(Pat)>> One of the unique features of the AMC that we are working on is that the oil pump is contained in the timing cover. A few other engines have the same design but what makes it unique is you don't have a complete oil pump to replace if one is bad. You have to replace the cover if this thing is junk. Fortunately ours was in good shape. So we chose to rebuild it. We picked up a rebuild kit from Summit Racing and it contains a few parts, like a new set of gears, a new relief valve, a new pressure spring, and a new gasket. It is as simple as taking the old parts out and putting the new parts in to get it back together. We'll use high viscosity assembly grease during the rebuild. It's important that the relief valve slides freely in the filter housing. Make sure the housing is clean and free of burrs. After installing the gasket the housing is torqued to 18 pound feet.

(Frankie)>> Our pistons receive a coating of Total Seal assembly lube, and then are gently tapped into the block using a tapered ring compressor. [ MUSIC ]

(Pat)>> How are you clocking the rings on that?

(Frankie)>> Top one on the pin, second compression on the other side of the pin, and then the oil rings next to it.

(Pat)>> Very nice. Do you know what causes the rings all to line up, because if you pull one apart and the rings are all lined up?

(Frankie)>> That should be the bore's out of round cause they all want to center in the spot where it's open.

(Pat)>> Correct, bore geometry is what the problem is. If you pull out rings and they're all lined up, someone didn't install them that way. They stopped at that place. [ drill buzzing ] [ MUSIC ]

(Frankie)>> After torqueing down the rod caps rod bolt stretch is checked. It's all good at 57 ten thousandths. The old steel core plugs had rotted out. So we're replacing them with brass ones from Summit Racing.

(Pat)>> Got the oil slinger in there? [ bleep ]

(Frankie)>> I knew I was forgetting something.

(Pat)>> After giving the timing cover a fresh paint job and making sure the oil slinger is put back, it's bolted into place. [ drill buzzing ] [ MUSIC ]

(Pat)>> The oil pickup assembly is unusual because it threads into the block instead of the oil pump itself. Oil pickup to oil pan clearance is checked to make sure it is between one quarter and three-eighths of an inch. The Milodon stock replacement pan is secured by stainless ARP fasteners. [ MUSIC ] We are to the point where we are installing the induction side on our 304 project. We want to run a set of big valve aluminum heads. So we picked up a set of Edelbrock Performer RPM 401 cylinder heads. They feature a 2.020 intake valve, 1.600 exhaust, and a 54cc combustion chamber. They also have a 185cc intake runner. The problem with them are they only are supposed to fit on something that is 4.080 bore or larger. Obviously our bore size is 3.810, 60 thousandths over stock. They will physically bolt on the engine. So with some careful measurement and clearancing for the intake valve side they will work. If this is something you are not comfortable doing yourself this is something you should take to a machine shop to have done.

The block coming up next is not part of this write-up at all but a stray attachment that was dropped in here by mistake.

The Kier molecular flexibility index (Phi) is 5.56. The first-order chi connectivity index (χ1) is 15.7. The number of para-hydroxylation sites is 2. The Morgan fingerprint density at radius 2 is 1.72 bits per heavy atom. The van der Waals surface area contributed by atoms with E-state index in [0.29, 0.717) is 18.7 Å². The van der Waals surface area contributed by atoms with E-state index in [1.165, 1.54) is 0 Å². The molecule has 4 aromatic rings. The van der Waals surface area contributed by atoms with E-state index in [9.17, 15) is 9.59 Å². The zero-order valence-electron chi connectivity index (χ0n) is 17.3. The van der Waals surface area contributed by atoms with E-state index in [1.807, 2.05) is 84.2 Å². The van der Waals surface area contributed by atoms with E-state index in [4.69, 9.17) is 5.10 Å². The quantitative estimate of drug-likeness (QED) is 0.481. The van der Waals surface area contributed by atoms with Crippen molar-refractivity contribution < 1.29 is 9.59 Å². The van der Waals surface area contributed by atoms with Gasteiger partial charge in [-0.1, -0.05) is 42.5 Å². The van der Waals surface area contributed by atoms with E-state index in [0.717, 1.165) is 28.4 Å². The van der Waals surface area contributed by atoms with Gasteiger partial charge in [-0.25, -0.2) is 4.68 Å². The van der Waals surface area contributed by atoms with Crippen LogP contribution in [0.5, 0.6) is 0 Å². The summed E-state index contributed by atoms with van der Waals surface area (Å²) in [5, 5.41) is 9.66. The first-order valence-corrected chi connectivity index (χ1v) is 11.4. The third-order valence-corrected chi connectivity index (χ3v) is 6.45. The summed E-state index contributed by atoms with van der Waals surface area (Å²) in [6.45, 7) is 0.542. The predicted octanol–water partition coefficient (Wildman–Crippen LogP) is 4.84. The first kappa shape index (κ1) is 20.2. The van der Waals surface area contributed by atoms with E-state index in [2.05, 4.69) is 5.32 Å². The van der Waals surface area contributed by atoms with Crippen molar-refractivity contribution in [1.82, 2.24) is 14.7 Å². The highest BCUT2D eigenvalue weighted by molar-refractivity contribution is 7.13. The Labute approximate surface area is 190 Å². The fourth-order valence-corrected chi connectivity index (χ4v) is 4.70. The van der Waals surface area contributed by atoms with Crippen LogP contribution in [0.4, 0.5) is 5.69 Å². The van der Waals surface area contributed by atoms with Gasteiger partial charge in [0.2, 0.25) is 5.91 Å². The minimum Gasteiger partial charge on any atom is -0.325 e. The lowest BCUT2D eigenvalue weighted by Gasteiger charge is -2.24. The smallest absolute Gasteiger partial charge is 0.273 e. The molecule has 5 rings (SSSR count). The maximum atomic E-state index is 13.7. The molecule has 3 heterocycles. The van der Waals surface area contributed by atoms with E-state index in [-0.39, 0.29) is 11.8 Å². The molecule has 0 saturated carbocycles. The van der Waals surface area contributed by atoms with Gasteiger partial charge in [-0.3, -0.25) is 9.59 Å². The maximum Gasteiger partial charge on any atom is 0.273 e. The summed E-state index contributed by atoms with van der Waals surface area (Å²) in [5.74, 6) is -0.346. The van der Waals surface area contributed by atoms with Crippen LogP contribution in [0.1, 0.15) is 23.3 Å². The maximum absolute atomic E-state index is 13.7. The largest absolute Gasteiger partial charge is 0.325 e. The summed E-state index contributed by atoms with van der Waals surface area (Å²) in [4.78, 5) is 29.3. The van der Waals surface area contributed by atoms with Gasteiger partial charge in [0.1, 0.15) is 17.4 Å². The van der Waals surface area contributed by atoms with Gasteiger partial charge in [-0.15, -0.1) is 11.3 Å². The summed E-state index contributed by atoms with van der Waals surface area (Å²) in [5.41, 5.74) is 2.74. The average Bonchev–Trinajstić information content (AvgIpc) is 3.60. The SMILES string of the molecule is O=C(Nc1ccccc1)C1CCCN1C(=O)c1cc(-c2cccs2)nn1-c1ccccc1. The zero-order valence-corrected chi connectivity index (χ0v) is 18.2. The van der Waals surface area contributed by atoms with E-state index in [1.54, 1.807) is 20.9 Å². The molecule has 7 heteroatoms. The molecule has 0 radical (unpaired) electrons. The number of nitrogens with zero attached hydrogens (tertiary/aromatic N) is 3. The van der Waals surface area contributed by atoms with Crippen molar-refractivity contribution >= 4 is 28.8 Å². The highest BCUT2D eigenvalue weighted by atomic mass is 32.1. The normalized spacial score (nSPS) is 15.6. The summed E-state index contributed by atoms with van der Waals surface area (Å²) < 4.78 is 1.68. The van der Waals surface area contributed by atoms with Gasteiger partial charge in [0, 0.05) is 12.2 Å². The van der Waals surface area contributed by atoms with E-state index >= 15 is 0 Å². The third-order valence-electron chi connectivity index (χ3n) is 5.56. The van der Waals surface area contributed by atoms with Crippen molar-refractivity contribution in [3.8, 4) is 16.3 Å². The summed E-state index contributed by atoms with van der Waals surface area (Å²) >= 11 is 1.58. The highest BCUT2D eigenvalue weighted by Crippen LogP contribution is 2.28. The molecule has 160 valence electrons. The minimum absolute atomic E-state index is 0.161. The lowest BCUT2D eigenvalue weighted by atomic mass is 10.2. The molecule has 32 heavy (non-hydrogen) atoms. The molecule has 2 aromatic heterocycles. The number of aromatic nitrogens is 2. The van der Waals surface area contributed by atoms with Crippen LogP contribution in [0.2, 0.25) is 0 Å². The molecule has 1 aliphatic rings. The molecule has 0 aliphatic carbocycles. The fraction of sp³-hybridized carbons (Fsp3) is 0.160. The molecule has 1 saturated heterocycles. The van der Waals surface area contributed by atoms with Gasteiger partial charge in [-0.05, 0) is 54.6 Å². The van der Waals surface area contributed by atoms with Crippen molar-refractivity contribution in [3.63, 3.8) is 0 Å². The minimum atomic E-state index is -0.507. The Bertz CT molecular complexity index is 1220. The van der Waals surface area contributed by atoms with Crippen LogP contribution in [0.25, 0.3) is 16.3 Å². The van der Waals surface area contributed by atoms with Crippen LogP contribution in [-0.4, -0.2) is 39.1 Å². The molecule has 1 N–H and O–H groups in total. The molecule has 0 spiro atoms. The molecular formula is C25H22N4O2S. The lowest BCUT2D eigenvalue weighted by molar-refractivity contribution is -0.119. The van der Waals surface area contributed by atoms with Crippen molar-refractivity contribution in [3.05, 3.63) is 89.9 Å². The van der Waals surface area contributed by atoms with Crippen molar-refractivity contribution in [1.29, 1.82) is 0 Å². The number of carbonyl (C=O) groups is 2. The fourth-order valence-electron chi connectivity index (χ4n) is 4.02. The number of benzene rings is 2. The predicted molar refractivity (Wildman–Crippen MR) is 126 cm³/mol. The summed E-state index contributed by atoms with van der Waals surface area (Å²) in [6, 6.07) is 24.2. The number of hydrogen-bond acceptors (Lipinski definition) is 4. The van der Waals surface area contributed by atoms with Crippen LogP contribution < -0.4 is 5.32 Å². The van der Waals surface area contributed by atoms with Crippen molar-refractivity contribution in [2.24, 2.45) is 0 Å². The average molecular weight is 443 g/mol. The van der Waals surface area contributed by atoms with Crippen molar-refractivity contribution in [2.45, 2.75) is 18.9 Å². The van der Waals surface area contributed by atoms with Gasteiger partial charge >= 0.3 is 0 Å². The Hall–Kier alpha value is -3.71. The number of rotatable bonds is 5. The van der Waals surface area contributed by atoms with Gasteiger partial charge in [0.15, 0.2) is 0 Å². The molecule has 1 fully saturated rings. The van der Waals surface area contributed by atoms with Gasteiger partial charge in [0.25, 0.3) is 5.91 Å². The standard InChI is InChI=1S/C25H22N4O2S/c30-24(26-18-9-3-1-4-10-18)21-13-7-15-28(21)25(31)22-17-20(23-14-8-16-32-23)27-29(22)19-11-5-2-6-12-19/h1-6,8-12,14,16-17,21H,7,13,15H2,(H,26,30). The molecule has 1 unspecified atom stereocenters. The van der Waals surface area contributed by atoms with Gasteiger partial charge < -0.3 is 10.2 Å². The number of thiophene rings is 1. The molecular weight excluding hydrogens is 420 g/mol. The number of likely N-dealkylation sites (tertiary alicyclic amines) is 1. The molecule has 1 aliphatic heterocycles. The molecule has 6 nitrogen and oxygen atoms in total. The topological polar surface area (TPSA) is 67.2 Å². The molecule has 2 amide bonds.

(Frankie)>> Edelbrock's instructions call for sealant around the oil drain backs to prevent an external leak. [ MUSIC ] With new Fel Pro gaskets in place the heads get cinched down. No sealant is required on the bolts because they do not go into the water jacket. [ MUSIC ] We torque our ARP fasteners in three steps to a final torque value of 100 pound feet. Even for an engine as unique as this we easily found everything we needed at Summit Racing Equipment. After taping off the engine it receives a coat of primer followed by gloss red engine enamel. [ aerosol can hissing ]